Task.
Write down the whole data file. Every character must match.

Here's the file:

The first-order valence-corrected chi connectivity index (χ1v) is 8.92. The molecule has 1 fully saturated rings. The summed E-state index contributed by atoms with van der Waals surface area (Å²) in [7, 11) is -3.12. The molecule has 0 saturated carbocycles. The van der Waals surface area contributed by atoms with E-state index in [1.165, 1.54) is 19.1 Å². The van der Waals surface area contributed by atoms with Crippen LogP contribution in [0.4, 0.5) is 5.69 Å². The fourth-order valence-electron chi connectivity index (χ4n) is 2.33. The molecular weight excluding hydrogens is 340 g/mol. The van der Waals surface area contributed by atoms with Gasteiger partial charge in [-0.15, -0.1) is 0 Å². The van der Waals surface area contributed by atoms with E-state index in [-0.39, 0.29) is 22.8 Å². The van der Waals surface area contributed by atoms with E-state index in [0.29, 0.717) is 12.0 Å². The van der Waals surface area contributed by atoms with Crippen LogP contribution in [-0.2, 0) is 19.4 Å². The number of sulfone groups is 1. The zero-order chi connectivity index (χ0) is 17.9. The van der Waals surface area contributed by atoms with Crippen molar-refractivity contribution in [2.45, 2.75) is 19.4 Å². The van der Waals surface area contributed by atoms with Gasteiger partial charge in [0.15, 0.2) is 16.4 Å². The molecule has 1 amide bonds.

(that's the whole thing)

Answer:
The first-order valence-corrected chi connectivity index (χ1v) is 8.92. The molecule has 1 fully saturated rings. The summed E-state index contributed by atoms with van der Waals surface area (Å²) in [7, 11) is -3.12. The molecule has 0 saturated carbocycles. The van der Waals surface area contributed by atoms with E-state index in [1.165, 1.54) is 19.1 Å². The van der Waals surface area contributed by atoms with Crippen LogP contribution in [0.4, 0.5) is 5.69 Å². The fourth-order valence-electron chi connectivity index (χ4n) is 2.33. The molecular weight excluding hydrogens is 340 g/mol. The van der Waals surface area contributed by atoms with Gasteiger partial charge in [-0.15, -0.1) is 0 Å². The van der Waals surface area contributed by atoms with E-state index in [-0.39, 0.29) is 22.8 Å². The van der Waals surface area contributed by atoms with E-state index in [0.29, 0.717) is 12.0 Å². The van der Waals surface area contributed by atoms with Crippen LogP contribution in [-0.2, 0) is 19.4 Å². The number of sulfone groups is 1. The zero-order chi connectivity index (χ0) is 17.9. The van der Waals surface area contributed by atoms with Crippen molar-refractivity contribution in [2.45, 2.75) is 19.4 Å². The van der Waals surface area contributed by atoms with Gasteiger partial charge in [0.15, 0.2) is 16.4 Å². The molecule has 1 amide bonds.